By John Rogers
Aqueous Sciences of Nevada, a Las Vegas-based development company, made two moves last week that may lead to a major cannabis-growing operation on Navajo Nation reservation land in the Four Corners area that includes southeastern Utah. Aqueous has had an agreement in place with the Navajo Nation to be its exclusive agent for the management of companies wishing to cultivate hemp on Navajo Nation land.
Aqueous, a wholly owned subsidiary of Las Vegas-based One World Ventures Inc. (OWVI), was granted six provisional licenses to cultivate, process, retail and distribute hemp/cannabis products on reservation land by the Navajo Nation San Juan River Farm Board, the governing entity for agricultural activities on the reservation. The board-appointed Native American Agricultural Co. (NAAC) conducts the process by which the licenses are approved and granted. The provisional licenses allow Aqueous to proceed with a site selection and other steps to begin production.
“After submitting our business plan and application processing fee, there was some communication back and forth, questions we had to answer, but our applications were processed promptly and the provisional licenses were approved in less than four weeks,” said Amy Walters-Flagg, operations manager for Aqueous Sciences. “We are so pleased with this green light to move forward and get the physical site set up in order to complete the final two steps of the application process before receiving the full annual cannabis licenses — hopefully by the end of next month (April).”
Meanwhile, Aqueous Sciences has signed a memorandum of understanding with MYM Nutraceuticals Inc. of Vancouver, British Columbia, to form a partnership to grow 3,000 acres of cannabidiol-rich hemp (CBD) on Navajo Nation land in the Four Corners area. Part of the land under consideration lies in Utah but no specific farming location has been announced by the two companies. CBD is a naturally occurring compound found in the resinous flowers of cannabis, which is gaining popularity for medical applications such as pain relief.
MYM and Aqueous will incorporate a new company for the purpose of cultivating, extracting and distributing hemp products. MYM and Aqueous will each own 50 percent of the company. MYM and Aqueous said their hemp cultivation will comply with Navajo Nation, USDA, FDA and FTC regulations and requirements.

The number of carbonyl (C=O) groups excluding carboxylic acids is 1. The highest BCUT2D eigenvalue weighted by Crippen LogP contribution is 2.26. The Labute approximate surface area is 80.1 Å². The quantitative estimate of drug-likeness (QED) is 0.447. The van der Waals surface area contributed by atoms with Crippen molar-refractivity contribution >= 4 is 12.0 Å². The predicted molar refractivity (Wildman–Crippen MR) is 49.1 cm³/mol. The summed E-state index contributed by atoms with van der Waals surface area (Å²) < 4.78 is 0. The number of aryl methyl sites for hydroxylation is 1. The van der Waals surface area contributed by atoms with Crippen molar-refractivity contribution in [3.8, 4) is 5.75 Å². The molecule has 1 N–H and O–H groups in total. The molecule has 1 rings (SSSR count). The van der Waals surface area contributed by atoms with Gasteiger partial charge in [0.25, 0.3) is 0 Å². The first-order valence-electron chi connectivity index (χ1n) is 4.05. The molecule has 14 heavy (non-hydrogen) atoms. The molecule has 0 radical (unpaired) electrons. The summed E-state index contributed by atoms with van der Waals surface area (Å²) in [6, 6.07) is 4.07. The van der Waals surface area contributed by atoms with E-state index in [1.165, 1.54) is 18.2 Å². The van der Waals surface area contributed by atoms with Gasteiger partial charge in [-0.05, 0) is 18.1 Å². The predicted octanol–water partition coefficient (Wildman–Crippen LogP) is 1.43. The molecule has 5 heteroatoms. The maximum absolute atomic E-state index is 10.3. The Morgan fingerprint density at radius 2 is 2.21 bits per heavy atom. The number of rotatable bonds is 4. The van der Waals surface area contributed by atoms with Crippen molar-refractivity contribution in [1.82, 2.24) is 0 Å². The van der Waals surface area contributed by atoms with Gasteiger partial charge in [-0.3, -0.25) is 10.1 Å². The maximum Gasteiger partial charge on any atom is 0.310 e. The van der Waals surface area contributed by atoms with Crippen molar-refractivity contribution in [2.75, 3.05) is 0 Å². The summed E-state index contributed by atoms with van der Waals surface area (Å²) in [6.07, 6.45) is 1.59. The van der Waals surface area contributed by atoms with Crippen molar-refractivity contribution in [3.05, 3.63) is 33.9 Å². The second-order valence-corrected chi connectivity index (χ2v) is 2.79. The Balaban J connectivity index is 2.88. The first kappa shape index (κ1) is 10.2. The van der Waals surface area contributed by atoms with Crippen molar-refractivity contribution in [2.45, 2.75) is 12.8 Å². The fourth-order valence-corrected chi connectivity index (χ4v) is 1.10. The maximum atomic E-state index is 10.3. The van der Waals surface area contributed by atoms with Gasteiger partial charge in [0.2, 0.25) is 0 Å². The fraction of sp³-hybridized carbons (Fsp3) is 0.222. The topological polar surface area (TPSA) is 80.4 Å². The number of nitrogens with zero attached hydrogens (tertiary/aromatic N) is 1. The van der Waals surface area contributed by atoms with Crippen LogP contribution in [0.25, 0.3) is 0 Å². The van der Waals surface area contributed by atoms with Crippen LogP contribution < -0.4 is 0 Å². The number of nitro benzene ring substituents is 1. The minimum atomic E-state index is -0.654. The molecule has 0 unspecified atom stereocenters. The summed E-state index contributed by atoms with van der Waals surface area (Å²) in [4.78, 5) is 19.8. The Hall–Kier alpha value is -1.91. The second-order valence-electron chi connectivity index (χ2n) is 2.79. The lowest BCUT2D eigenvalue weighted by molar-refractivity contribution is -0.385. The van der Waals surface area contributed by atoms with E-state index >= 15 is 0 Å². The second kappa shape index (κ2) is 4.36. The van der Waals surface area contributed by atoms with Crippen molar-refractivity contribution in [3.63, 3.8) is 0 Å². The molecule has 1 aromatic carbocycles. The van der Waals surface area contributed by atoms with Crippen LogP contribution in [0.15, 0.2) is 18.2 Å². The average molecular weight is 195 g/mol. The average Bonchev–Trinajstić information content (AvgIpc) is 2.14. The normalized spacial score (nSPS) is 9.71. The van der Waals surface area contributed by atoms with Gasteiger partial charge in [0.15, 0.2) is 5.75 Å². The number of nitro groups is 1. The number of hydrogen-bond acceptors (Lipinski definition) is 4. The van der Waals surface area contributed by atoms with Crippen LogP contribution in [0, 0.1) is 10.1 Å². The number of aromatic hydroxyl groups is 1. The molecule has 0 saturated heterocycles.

“With the recent passing of the farm bill in the U.S., CBD-rich hemp was removed from the classified drug list, opening the door for farmers to legally grow hemp,” said Howard Steinberg, CEO of MYM. “Our partnership with Aqueous is in keeping with our new strategic plan to become a global leader in the cultivation, extraction and distribution of hemp and CBD in bulk and for use in our own unique branded products.”
MYM and Aqueous will each fund the venture with an initial investment of up to $1 million for operating and capital costs. Aqueous will provide all labor, site management and other resources as necessary to operate the business. Aqueous will also handle licensing, regulatory approvals and compliance. Last week’s receipt of provisional licenses from the NAAC was a step toward beginning production, company officials said.
MYM will provide expertise and support in growing procedures, import/export facilitation, access to its research and development team and distribution, the company said.
The 2018 Farm Bill passed by the U.S. Congress requires that Native American tribal organizations have regulations in place that include procedures for information collection, land use, testing, effective disposal of plants and products and compliance with law enforcement in order to begin cultivation of cannabis on tribal lands. The regulations also require annual inspections and submission of data to the USDA. The NAAC was established by the Navajo Nation to oversee the process and has filed the necessary paperwork with the USDA to begin cultivation. The American Indian Agricultural Regulatory Agency (AIARA) will be regulating and monitoring the Navajo Nation’s venture into cannabis cultivation.
In 2018, the NAAC completed a successful hemp cultivation pilot program on the Navajo Nation using native farmers which resulted in producing millions of high-quality full-spectrum hemp seeds on local farms, according to Dineh Benally, president of the San Juan River Farm Board.
“As a sovereign tribal nation, we are self-governed, but have modeled our rules after the proposed criteria set out in the 2018 Farm Bill, which, for the first time, includes tribal nations,” said Benally. “We are in support of these rules and have already submitted our hemp regulations to the USDA for approval to retain our primary regulatory authority over hemp and cannabis production on our native lands.”
Aqueous and MYM are rushing to complete the steps required by the Navajo Nation to begin its farming project and had hoped to be in at least limited production during the 2019 growing season, but the USDA has announced that any rules they release for the cultivation, processing, manufacture and distribution of hemp will not be implemented until the 2020 growing season.
Hemp is touted to have many uses, including health food, medicine, paper and textiles. Experiments are underway to use hemp to produce plastics and fuels. The plant is said to use very little water or nutrients to grow and because it is technically classed as a weed, it is easier to cultivate than most crops, making the arid Southwest a viable site for its cultivation.